Throughout their journey, LeFauve and Sohn provide some touching moments dealing with loss and grief that are genuinely earned. But there are also some moments where the score by Canadian composers, Mychael Danna and Jeff Danna, swell to a “feel this” crescendo that is really manipulative. It’s during these moments where the material feels insincere and kind of generic, like a straight-to-DVD animated sequel from the 90s that tries to heavy-handedly repeat certain beats.
That’s definitely a problem, especially when my eyes were dry during several scenes I would typically tear-up at. Instead of feeling the movie, I found myself noticing exactly where and why LeFauve and Sohn were going with the story. I appreciate the fact that this is a story that’s clearly geared toward younger children, helping them register feelings such as: fear, doubt, courage and love, but how it goes about doing it is kind of limiting if you’re not watching it through a child’s eyes.
Sure, it’s a simple story and that could be just fine, but it includes one too many Disney tropes – the biggest one being the death of a parent (ugh), but even some of the supporting characters feel too repetitive. Surprisingly some of the voice work for the antagonists of the story feel really oddly stereotypical. For some reason, both the pterodactylus and the velociraptors have dimwitted redneck voices – at least that’s what it sounded like – and it felt too recognizable and blatant (even off-putting), taking me out of the movie.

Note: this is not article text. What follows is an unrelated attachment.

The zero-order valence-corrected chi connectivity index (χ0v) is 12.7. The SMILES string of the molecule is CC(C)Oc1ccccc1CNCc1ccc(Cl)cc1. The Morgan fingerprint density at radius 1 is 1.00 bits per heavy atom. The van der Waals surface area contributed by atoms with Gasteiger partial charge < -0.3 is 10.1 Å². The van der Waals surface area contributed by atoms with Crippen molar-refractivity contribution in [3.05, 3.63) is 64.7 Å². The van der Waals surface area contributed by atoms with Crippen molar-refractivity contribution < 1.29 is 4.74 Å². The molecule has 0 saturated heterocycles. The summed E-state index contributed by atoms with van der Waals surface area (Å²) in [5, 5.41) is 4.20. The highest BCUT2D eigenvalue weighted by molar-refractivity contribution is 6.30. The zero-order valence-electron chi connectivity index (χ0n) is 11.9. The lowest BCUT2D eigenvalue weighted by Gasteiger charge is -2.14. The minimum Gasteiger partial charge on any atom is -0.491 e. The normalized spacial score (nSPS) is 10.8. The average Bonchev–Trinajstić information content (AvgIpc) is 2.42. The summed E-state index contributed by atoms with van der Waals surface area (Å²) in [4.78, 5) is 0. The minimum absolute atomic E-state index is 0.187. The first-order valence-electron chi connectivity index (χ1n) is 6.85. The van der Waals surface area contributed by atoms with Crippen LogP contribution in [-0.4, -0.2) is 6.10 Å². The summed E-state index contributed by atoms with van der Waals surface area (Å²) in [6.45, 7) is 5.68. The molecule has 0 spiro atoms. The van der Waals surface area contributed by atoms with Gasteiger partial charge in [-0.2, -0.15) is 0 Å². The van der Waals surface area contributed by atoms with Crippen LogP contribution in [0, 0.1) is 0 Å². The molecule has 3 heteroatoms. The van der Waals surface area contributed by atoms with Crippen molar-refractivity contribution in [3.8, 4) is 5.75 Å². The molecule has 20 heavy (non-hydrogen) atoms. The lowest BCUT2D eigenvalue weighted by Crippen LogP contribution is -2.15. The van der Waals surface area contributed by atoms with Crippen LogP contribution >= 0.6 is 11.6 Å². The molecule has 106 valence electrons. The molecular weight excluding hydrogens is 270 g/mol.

Although predictability is definitely one of the film’s flaws – how many animated features have included “face your fear, find your courage” as a theme? – the movie has its enjoyable moments. Granted, there was one laugh-out-loud scene involving some strange fruit which completely caught me by surprise, but that’s one scene that comes to mind.
That being said, what I found completely absorbing about “The Good Dinosaur” was its gorgeous detailed visuals. The aerial view of landscapes, the snow-covered mountain ranges and the golden prairies are absolutely stunning. I immediately noticed how incredible the sun’s reflection off the photorealistic water was, giving the settings an animated style like no other Pixar movie before. The only problem with that is how contrasting the cartoony characters are alongside such a realistic atmosphere. If only the animators found a way to meet halfway between the life-like environments and the characters that look like they walked out of a “Land Before Time” movie.
The production history of the movie was scarred with delays that may have played a factor in some of my problems with the movie. There was a director change (after Bob Peterson, co-director of “Up” was stuck) and a producer change (John Walker left to go work on “Tomorrowland“) and a complete story revamp, resulting in a total of six writers credited. That many hands in the creative pot, finds “The Good Dinosaur” come off as a slight film that’s simply good, but not great – despite the potential for greatness.
As with most animated features from major studios, there is an animated short prior to “The Good Dinosaur. Pixar resurrected that 20 years ago with “Toy Story” and they continue to produce the best animated shorts – well, except for this summer’s “Lava” which was attached to “Inside Ou”. This 7-minute animated short, “Sanjay’s Super Team” is very good. It’s funny and clever and tells its story well within its times frame. Directed by Sanjay Patel, who tells a story from his own childhood about a boy conflicted with his modern world interests and the ritual Hindu traditions of meditation stressed by his father. The sweet tale becomes quite imaginative when the boy’s daydream transforms stoic Hindu gods into action superheroes. It’s the kind of short where you wish for a feature and that’s a good sign.